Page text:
Sedentary Behaviour

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Sedentary Behaviour
by Karla/ on 05 Mar 2018

Sedentary Behaviour

Sex and Gender-based Analysis of this topic


Television viewing, computer use, reading, occupational sitting, and motorized transportation are classified by many research experts as sedentary behaviours. In recent years, this concept has evolved as distinct from “lack of physical activity” due to the significant health impacts independently associated with sedentary behaviour, including weight gain, type 2 diabetes mellitus, some cancers, abnormal glucose metabolism, metabolic syndrome, and cardiovascular disease [1]. Some claim these sedentary behaviours also induce psychological problems such as depression [2], lower self-esteem, decreased academic performance [2], and reduced bone mineral density [3]. Strategies to reduce sedentary behaviour amongst men and women are needed in order to reduce the risk of associate chronic health conditions. Although the definitions are not consistent in the literature, in Canada, sedentary behaviours have been defined as “a distinct class of behaviours characterized by little physical movement and low energy expenditure (=1.5 METs)”[3].

Sex Issues

Sedentary behaviour has been associated with different health effects for men and women. There is a suggestion that for men, sedentary behaviour is associated with an increased risk of colon cancer, while for women there may be increased risk for endometrial and ovarian cancer [3]. With respect to overweight, a study looking at both sedentary behaviour and physical activity and the association with overweight showed that both sedentary behaviour and physical inactivity were associated with being overweight among boys. However, sedentary behaviour played a larger role than physical activity in predicting overweight among girls [4].

Gender Issues

It is estimated that Canadian men and women spend approximately equal hours per day in sedentary behaviour [5] with minor exceptions. More men than women report being frequent users of television and computers, while women are more likely to report frequent sitting and reading. According to the Canadian Community Health Survey (2007), 24% of women and 27% of men spend 15 or more hours per week watching television, 14% of women and 18% of men spend 11 or more hours per week on leisure-time computer use, while 15% of women and 9% of men report being frequent readers) [6]. Women also tend to spend more time on household chores, shopping, and caregiving than men [6], activities that are often associated with physical movements. However, women engage in activities other than television viewing and computer use which could be linked to sedentary behaviour (e.g., personal care and social interactions) [4] but which are not often captured in research studies [4]. Communication-based sedentary behaviour is also common and it has been estimated that 58% of girls (grades 5 to 8) spend more than 2 hours per day talking on the phone, texting, or instant messaging [8].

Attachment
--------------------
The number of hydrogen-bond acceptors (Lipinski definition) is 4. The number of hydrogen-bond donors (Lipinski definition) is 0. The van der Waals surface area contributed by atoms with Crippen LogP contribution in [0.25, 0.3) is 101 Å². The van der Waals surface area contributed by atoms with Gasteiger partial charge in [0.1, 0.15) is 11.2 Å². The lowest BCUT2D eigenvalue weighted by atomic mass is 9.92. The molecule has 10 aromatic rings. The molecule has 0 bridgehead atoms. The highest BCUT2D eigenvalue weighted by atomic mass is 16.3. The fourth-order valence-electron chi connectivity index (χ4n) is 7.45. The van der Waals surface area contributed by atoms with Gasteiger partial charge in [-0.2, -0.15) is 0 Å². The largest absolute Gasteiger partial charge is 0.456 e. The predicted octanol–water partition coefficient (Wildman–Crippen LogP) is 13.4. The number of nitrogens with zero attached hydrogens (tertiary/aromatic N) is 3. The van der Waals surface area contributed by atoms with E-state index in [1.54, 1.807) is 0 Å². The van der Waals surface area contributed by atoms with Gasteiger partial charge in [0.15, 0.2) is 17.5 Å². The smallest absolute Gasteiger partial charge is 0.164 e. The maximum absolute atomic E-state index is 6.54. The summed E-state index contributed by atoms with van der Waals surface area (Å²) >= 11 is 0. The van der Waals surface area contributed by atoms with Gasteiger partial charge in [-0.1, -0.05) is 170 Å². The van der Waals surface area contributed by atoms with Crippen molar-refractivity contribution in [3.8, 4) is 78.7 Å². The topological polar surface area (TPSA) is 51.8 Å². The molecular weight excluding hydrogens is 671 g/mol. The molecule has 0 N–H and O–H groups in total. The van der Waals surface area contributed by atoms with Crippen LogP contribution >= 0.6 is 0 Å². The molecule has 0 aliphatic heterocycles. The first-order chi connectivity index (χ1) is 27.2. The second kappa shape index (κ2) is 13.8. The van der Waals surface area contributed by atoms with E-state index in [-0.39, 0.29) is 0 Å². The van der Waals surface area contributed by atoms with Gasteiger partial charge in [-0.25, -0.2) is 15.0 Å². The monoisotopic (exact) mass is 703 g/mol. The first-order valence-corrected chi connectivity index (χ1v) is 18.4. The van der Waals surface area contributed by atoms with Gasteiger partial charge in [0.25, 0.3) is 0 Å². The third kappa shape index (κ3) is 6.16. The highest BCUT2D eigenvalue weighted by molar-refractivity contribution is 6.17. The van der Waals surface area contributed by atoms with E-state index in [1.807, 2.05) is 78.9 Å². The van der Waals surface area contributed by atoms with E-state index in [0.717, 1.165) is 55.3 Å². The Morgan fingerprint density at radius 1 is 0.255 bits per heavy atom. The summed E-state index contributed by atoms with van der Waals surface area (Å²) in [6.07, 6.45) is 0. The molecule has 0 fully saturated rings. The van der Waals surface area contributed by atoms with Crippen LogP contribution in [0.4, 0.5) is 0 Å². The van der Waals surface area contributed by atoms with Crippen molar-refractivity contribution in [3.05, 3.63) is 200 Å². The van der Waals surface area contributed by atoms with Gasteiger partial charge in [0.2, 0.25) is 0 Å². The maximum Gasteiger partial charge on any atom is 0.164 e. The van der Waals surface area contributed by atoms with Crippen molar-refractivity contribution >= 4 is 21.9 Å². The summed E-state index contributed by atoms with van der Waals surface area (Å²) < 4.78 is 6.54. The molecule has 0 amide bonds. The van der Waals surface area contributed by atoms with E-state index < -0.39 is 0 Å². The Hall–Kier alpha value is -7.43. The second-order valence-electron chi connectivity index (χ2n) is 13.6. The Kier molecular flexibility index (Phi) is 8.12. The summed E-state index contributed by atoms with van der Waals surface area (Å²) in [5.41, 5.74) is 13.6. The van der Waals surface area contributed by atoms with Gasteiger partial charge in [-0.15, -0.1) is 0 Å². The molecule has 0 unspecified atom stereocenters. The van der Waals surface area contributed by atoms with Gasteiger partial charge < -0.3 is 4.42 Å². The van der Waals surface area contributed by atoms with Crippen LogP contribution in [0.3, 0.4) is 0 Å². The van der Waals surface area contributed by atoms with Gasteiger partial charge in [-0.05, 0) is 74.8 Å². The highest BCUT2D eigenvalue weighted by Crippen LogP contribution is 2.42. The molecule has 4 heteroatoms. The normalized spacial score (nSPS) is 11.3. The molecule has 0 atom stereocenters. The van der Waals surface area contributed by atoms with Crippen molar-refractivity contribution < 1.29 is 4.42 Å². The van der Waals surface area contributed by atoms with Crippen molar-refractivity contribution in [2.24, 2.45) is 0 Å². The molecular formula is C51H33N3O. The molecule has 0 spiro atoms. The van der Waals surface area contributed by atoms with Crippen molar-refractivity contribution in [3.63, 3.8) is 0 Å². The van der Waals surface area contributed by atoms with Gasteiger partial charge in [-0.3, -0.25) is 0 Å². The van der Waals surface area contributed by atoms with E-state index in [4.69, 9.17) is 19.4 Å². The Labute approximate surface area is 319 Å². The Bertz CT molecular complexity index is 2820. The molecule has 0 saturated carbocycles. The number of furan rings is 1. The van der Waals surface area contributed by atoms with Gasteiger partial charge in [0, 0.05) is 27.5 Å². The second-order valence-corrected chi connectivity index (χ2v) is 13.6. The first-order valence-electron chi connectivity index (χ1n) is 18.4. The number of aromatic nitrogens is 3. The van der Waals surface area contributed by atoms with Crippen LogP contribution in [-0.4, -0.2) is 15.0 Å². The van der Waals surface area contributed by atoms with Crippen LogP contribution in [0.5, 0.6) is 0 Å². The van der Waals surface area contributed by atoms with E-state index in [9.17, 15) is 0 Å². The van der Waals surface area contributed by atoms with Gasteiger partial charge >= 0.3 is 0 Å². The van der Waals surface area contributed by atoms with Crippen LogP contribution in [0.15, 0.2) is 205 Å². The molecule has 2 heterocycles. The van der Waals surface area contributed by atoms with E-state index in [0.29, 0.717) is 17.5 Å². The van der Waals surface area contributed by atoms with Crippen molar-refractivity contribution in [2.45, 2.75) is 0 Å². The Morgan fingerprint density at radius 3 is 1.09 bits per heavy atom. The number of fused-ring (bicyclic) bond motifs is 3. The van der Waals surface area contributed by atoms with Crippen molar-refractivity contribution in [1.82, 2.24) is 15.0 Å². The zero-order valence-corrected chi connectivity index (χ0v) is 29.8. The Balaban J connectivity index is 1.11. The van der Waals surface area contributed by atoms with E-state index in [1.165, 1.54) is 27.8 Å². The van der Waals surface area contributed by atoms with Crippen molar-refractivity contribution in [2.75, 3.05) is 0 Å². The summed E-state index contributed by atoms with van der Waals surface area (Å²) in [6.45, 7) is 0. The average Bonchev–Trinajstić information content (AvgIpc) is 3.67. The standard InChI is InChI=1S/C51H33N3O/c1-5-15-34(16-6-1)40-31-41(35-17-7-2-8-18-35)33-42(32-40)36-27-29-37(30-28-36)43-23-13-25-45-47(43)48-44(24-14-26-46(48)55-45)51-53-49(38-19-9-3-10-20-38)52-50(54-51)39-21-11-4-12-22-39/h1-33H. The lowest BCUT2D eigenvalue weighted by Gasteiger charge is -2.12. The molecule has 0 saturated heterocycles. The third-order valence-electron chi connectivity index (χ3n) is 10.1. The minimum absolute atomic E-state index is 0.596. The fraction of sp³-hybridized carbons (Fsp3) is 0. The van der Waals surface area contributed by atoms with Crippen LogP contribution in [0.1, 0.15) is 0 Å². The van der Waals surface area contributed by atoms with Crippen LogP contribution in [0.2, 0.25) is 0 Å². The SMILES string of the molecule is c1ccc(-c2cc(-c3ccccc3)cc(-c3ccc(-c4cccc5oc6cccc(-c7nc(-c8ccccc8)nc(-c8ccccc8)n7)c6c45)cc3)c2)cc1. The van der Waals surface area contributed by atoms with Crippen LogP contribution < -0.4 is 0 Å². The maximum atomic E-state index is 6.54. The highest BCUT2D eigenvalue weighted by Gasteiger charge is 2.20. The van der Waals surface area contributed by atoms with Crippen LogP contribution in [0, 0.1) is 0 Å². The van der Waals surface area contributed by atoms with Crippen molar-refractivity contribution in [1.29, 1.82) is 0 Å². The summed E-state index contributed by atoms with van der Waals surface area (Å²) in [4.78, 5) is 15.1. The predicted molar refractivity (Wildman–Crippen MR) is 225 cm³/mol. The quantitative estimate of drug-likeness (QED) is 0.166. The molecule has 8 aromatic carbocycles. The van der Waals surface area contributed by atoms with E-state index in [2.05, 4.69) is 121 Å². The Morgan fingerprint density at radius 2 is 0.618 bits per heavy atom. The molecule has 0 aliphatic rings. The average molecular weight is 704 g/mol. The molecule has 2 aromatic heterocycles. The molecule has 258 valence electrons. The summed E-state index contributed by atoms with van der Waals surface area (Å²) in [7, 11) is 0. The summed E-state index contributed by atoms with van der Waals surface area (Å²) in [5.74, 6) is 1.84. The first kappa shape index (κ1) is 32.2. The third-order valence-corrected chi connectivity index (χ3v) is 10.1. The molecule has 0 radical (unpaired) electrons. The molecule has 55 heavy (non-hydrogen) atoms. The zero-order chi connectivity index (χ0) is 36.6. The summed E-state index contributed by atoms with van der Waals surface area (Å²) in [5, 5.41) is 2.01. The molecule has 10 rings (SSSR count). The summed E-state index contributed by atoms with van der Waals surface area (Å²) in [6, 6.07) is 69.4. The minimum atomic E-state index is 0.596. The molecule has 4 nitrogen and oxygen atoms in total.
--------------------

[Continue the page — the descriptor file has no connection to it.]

Differences in sedentary behaviour rates exist in terms of sex, age, marital status, education, immigrant status, and education but the differences are often in opposite directions when comparing computer use and television viewing. Frequent leisure-time computer users are often younger, have not been married, are more likely to have a postsecondary education, and live in urban areas. Unemployment has also been associated with high leisure-time computer use [6]. Frequent television viewers, on the other hand, are more likely to have less than secondary graduation, be in the lowest household income quintile, and be living in rural areas. Frequent television viewing also rose steadily with age. Similarly to computer use, television viewing is more common among never married than those that are married. Further, recent immigrants are more likely to report frequent computer use than people that are Canadian-born, but less likely to report watching television [6]. Provincial and territorial differences have also been noted for television viewing and computer use with more frequent television viewers in Nunavut (40%), New Brunswick (32%), and Quebec (31%) than the national average (29%) and more frequent leisure-time computer users in Nunavut (20%), British Columbia (18%), and Ontario (16%) than the national average (15%) [6].


Inequities can influence time spent in sedentary pursuits, including inequities related to power, gender, and income. Neighbourhood safety is an important factor for sedentary behaviour and children’s television time has been linked to mothers’ perceptions of neighbourhood safety where children in the least safe neighbourhoods tend to spend more time watching TV [9]. It is possible that girls and women may have less power and entitlement to move with safety in their neighbourhoods and may therefore spend more time sedentary. Women may also be more likely to have jobs with limited ability to change the structure of their workplace and, as a result, have fewer opportunities to reduce the amount of time spent sitting.


The relationships between sedentary behaviour and morbidity and mortality have not received as much research and policy attention as the relationship between physical activity, morbidity, and mortality. Most studies to date include only a limited selection of sedentary behaviours, such as watching television and computer games; involvement in these activities may vary by sex, income, and neighbourhood. Measuring sedentary behaviour is a challenge as these behaviours are often engaged in sporadically throughout the day and may be harder to recall than scheduled physical activities. Self-reports, a common measure of both physical activity and sedentary behaviour, may therefore not be a reliable measure of sedentary behaviour [3,6]. Further research using tools such as accelerometers or inclinometers is needed.